Broccoli became popular in the 1980s as a new form of tasty cauliflower. It has become increasingly popular over the last couple of decades and is now part of the weekly diet for most people.
Along with being an incredibly versatile ingredient, It has some great health benefits.
Broccoli contains Vitamin C (Ascorbic acid) 89mg/100g. When ingested as cooked broccoli, orange juice, or fruit, Vitamin C seems to be as equally bioavailable as the synthetic form of vitamin C. In raw Broccoli however it is only 20% available. (2)
Due their containing Indole-3-carbinol (IC3) brocooli have been shown to protect against cancer. Many studies showed that I3C suppresses the proliferation of various cancer cell lines, including breast, colon, prostate, and endometrial cancer cells. 3)
Broccoli, along with many other common vegetables such as Cauliflower, Kale, Brussels Sprouts etc. belonging to the Brassicaceae family, is considered to have a high health-promoting potential for their richness in vitamins, minerals, fibers, and bioactive secondary metabolites. Among these, considerable attention has been given to glucosinolates, a class of secondary metabolites synthesized almost exclusively by this plant family, and, in particular, to their hydrolysis products’ isothiocyanates for their ability to induce phase II detoxification enzyme activities and anticancer potential. (1)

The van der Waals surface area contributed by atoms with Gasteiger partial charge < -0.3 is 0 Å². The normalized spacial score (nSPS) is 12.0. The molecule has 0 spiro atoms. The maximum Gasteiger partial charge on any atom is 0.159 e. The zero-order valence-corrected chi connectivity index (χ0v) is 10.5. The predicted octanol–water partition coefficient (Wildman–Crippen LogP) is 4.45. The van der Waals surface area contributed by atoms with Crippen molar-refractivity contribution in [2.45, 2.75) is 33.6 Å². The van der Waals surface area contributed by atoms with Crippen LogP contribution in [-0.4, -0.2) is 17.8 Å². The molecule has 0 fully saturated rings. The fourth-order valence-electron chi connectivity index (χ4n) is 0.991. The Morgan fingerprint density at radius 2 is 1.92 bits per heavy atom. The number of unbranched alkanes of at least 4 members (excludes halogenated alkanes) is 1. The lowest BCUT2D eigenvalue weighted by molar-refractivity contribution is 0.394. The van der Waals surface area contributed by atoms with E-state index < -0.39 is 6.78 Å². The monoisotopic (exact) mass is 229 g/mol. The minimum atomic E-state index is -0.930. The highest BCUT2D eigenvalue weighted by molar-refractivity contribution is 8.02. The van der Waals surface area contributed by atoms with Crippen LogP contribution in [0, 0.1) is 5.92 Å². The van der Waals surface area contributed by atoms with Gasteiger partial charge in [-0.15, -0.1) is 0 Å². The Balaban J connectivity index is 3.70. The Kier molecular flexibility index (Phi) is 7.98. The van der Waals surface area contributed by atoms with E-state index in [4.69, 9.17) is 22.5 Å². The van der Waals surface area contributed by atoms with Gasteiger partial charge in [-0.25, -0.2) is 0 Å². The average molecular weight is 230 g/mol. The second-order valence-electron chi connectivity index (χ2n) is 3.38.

Studies have shown that broccoli juice helps protect gut cells against cancer. (1)
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(1) Nutraceutical Improvement Increases the Protective Activity of Broccoli Sprout Juice in a Human Intestinal Cell Model of Gut Inflammation. PUBMED https://www.ncbi.nlm.nih.gov/pmc/articles/PMC5039501/
(2) The bioavailability to humans of ascorbic acid from oranges, orange juice, and cooked broccoli is similar to that of synthetic ascorbic acid. PUBMED https://www.ncbi.nlm.nih.gov/pubmed/8505665
(3) Indole-3-carbinol: a plant hormone combatting cancer. PUBMED https://www.ncbi.nlm.nih.gov/pmc/articles/PMC5989150/